A Spectacled Petrel calls from outside its burrow on Inaccessible Island
NOTE: This post continues an occasional series that features photographs of the 31 ACAP-listed species, along with information from and about their photographers. Here, Peter Ryan, Director of the University of Cape Town’s FitzPatrick Institute of African Ornithology, writes about the population research he has conducted over a span of three decades on the Vulnerable Spectacled Petrel Procellaria conspicillata, endemic to the South Atlantic’s Inaccessible Island. Professor Ryan’s account completes photo essays for the five members of the genus, all of which are ACAP listed. Access accounts for all the species covered so far in the series in the Photo Essays section on this website.
Peter Ryan weighs a Vulnerable Inaccessible Finch Nesospiza acunhae on Inaccessible Island in 2018; photograph by Ben Dilley
I am often asked what is my favourite bird. I don’t have an answer; there are so many cool birds that it’s impossible to pick just one. One contender for the title is the Spectacled Petrel, although in truth, this is coloured as much by my fondness for Inaccessible Island, its sole breeding site, as it is for the bird itself.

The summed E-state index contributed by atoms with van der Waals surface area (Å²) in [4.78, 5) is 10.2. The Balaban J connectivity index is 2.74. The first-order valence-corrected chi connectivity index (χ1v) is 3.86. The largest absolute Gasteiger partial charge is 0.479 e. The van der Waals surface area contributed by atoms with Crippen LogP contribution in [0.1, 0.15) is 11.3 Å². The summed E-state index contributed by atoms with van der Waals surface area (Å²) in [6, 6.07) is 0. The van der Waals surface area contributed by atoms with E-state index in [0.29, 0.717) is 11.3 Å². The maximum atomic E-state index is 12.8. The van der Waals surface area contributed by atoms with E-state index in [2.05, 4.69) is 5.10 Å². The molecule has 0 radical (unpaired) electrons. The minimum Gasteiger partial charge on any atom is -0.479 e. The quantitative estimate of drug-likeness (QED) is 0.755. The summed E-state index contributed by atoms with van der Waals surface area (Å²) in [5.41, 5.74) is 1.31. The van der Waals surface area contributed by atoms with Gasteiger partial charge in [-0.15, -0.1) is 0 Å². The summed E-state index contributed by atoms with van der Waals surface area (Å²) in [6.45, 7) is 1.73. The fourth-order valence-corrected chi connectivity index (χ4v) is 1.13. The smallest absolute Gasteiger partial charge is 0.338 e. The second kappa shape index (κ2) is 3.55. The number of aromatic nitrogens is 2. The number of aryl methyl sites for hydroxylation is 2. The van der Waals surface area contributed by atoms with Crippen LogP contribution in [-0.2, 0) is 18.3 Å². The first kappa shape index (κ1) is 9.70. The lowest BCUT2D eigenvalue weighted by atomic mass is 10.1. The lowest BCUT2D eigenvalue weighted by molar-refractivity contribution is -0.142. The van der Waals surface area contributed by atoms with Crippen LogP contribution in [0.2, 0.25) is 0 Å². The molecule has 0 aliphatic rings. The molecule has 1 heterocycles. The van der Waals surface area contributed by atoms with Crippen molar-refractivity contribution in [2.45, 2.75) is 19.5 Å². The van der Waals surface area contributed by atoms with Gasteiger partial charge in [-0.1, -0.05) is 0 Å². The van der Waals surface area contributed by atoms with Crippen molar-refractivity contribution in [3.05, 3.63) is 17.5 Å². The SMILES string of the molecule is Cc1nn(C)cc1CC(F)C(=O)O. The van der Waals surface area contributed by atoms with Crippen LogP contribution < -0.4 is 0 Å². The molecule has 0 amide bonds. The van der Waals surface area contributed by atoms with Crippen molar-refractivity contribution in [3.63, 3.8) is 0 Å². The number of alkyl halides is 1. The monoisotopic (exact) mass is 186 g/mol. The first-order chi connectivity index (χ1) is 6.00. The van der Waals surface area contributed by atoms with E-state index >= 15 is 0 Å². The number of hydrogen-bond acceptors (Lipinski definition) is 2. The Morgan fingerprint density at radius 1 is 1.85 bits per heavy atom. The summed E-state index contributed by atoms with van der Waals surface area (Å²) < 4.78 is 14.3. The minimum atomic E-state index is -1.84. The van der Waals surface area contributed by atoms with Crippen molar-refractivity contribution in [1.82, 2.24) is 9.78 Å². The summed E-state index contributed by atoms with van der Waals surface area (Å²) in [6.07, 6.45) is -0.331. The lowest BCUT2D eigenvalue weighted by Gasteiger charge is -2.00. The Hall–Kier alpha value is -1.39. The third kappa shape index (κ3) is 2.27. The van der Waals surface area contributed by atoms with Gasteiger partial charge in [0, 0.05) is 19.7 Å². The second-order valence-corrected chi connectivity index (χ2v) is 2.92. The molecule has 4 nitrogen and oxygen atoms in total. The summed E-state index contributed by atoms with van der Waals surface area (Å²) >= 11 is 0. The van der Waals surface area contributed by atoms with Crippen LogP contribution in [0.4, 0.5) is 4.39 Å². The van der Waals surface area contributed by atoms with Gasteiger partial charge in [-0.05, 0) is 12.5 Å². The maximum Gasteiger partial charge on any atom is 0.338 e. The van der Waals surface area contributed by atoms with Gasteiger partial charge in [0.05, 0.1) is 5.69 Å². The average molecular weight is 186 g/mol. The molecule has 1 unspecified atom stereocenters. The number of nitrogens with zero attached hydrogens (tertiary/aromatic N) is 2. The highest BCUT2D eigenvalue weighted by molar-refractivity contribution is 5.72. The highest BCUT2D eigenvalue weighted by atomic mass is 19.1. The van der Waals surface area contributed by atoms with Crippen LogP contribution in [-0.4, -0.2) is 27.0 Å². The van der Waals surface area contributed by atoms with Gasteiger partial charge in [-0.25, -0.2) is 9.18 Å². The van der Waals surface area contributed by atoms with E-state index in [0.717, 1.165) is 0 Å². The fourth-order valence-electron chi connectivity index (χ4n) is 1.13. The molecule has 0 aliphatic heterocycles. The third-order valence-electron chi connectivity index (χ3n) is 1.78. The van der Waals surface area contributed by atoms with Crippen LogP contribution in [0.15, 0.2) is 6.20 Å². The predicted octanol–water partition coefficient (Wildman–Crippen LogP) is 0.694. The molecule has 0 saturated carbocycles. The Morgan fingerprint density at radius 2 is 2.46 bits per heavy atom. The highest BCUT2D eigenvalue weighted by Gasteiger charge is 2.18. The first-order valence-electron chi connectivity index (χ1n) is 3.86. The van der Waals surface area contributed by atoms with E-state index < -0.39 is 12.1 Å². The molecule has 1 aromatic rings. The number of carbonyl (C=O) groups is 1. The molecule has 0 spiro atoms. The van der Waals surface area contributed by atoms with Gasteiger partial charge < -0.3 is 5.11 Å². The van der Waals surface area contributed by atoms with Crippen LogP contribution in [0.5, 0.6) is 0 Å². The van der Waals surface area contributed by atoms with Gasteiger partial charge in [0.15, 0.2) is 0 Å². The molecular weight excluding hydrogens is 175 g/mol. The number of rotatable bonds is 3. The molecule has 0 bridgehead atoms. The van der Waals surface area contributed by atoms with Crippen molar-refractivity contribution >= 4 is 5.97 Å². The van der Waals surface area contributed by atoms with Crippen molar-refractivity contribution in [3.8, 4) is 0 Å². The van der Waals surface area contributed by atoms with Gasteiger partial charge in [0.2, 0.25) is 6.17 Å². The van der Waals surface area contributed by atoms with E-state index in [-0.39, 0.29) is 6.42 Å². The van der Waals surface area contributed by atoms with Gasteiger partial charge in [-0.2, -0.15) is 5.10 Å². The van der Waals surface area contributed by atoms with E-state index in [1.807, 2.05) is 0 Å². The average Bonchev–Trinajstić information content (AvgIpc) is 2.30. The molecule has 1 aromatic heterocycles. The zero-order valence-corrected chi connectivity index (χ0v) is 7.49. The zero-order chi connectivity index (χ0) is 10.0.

A Spectacled Petrel at sea, known as a ‘Ringeye’ to Tristan Islanders
I have been extremely privileged to visit many seabird breeding islands, but the island where I have spent most time is Inaccessible, the larger of the two uninhabited islands in the Tristan archipelago. I first visited Inaccessible for a few hours in 1984, and at the time didn’t think that I would ever get back there. I was landed by helicopter at Blenden Hall, near the west point of the island, far from where Spectacled Petrels breed on the island plateau. It was only in 1987, when I returned for a few weeks to study the metabolic rate of the endemic and Vulnerable Inaccessible Island Rail Laterallus rogersi, the world’s smallest surviving flightless bird, that I finally got to see a Spectacled Petrel at its nest burrow.
Out in the daytime: a Spectacled Petrel at its burrow entrance
I returned to Inaccessible the following two years, culminating in a summer-long stay while conducting the research for my PhD on the ecology and evolution of Tristan’s Nesospiza finches, or buntings as they were known then. However, with assistance from Coleen Moloney, I also made observations on Spectacled Petrels, including recording their calls, and testing their response to playback of White-chinned Petrel P. aequinoctialis calls. This culminated in a paper splitting the two species, a decision that was later supported with genetic evidence by Mareile Techow. This is the only time that I have seen Spectacled Petrel chicks – large bundles of down already bearing the distinctive white spectacle that they bear throughout their lives.
Flying in unison: a White-chinned (left) and a Spectacled Petrel